Land Title and Bullion Fraud, The defendants used fraudulent or forged documents to create fictitious identities. These identities were then used to pose as genuine purchasers of a series of hoses put on the market by their owners in the general course of moving house. Unknown to the vendors, the fraudsters had infiltrated the Land Registry and used the information gathered to this point to fraudulently amend the title records so that each property appeared to have been gifted by deed to one of the false identities. Using that “title”, bridging loans were raised from third party lenders, using the title as collateral. Over 1.2million of this money was laundered through the purchase of gold bullion and shipped, it was believed, abroad. Subsequent asset tracing and confiscation proceedings.
R v Sheehy
Conspiracy to Defraud, Senior manager of Murphy and Son Construction accused of demanding bribes from contractors to secure favourable placement of contracts and also diverting labour and materials from a national rail building programme to expand his own property development business.
R v Helley and Helley
Department of Trade and Industry prosecution. Company formation and management offences – issues of Directors’ disqualification, the use of prohibited names establishing what were, in effect, “Phoenix” companies. Arguments on abuse of process relating to the defendant’s claims to have been induced by DTI officials in earlier civil proceedings before the Official Receiver to give undertakings concerning disqualifications which they had relied upon to their prejudice when the DTI launched criminal proceedings.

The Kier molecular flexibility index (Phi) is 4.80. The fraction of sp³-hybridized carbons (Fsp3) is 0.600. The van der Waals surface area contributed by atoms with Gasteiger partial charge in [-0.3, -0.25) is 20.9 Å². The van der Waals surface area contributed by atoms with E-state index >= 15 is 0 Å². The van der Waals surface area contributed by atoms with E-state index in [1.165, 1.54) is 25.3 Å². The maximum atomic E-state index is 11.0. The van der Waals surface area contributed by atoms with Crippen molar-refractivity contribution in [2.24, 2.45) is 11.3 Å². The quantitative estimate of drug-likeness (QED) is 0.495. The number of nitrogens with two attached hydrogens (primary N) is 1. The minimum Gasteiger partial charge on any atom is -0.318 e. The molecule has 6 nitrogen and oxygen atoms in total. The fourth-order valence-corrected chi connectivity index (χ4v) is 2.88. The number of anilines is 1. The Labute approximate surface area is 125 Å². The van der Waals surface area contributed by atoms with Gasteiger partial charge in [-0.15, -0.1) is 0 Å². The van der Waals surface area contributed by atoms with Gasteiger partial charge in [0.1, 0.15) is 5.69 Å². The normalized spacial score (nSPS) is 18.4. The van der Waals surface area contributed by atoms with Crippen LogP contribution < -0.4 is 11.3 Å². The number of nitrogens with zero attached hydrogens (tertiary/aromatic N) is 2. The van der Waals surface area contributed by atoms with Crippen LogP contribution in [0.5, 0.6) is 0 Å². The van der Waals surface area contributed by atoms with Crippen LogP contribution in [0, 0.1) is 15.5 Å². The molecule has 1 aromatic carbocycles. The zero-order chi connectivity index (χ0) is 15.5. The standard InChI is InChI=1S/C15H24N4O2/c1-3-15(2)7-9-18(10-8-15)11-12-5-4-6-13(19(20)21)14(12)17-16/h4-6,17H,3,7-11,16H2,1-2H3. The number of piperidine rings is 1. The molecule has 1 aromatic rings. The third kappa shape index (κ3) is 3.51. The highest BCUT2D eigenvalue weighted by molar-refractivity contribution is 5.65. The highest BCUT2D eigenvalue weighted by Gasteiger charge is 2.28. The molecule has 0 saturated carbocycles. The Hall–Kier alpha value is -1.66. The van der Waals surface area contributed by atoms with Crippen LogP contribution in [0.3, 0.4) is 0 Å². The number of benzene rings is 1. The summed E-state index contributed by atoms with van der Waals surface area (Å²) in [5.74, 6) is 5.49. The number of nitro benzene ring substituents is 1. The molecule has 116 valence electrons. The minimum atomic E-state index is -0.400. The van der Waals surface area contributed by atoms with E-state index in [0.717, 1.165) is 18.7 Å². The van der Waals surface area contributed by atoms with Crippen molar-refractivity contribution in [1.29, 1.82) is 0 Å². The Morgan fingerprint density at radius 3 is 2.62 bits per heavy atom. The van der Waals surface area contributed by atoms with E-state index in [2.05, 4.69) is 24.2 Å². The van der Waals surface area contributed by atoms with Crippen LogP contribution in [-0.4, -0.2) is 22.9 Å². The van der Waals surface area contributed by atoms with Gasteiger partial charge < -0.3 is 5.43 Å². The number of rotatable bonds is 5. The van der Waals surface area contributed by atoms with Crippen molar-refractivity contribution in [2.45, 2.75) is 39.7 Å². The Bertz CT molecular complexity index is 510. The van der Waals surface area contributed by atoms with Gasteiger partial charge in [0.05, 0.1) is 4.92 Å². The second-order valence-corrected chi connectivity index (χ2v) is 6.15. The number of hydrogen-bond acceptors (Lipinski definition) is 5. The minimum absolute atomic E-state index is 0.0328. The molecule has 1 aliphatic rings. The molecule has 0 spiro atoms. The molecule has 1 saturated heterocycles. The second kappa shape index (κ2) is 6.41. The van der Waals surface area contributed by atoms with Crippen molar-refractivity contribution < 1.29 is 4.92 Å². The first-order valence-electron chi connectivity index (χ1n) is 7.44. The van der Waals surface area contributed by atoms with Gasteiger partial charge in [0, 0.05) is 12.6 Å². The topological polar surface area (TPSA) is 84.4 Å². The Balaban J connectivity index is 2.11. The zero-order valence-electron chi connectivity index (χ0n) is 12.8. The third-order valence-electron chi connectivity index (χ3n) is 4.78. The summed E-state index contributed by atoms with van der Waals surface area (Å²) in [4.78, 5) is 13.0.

R v Haycock, Palmer and Turner:
Misconduct in public office, computer misuse. Serving police officer and criminal associates using information obtained from computerised crime reports and stolen police equipment for use in fraud.
Organised crime group tracking lorries nationwide with surveillance equipment and hijacking them for the loads of valuable metals.
Commercial supplies of heroin by organised crime group throughout Northwest and Midlands. Searches of properties revealed possession of large calibre weaponry.
Currently advising in a 12million value fraud on MoD by diversion of recycled military equipment for sale to Middle Eastern armed forces.
Re “The Rich Harvest” and “The Cornish Maiden”
A scheme to ship dutiable goods, acquired within the E.U. at lower rates of duty than those levied in the U.K, then to ship them to international waters just outside the British territorial limit. There, it was proposed to sell the goods to any United Kingdom residents who sailed out to meet them. H.M. Revenue and Customs had seized the stock and vessel when bad weather had forced it to enter port for repairs. Their “customers” had left United Kingdom territorial waters but never entered another country’s. Advising on the following issues arising from allegations of evasion of duty: The liability of European Community travellers to excise duties. Implications of s170 Customs and Excise Management Act 1971 for those who sold, in international waters, goods on which duty had been paid in one community country, to United Kingdom nationals who did not declare such goods on return to U.K. territorial limits. Lawfulness of H.M.R.C.’s seizure of the vessel and it’s stock. The criminal jurisdiction of domestic courts over such acts, and the effect of any ruling as a binding precedent. Likelihood of challenging any domestic ruling of unlawfulness in Europe on the basis of incompatibility with community law and convention rights.
Mark is a member of the Criminal Bar Association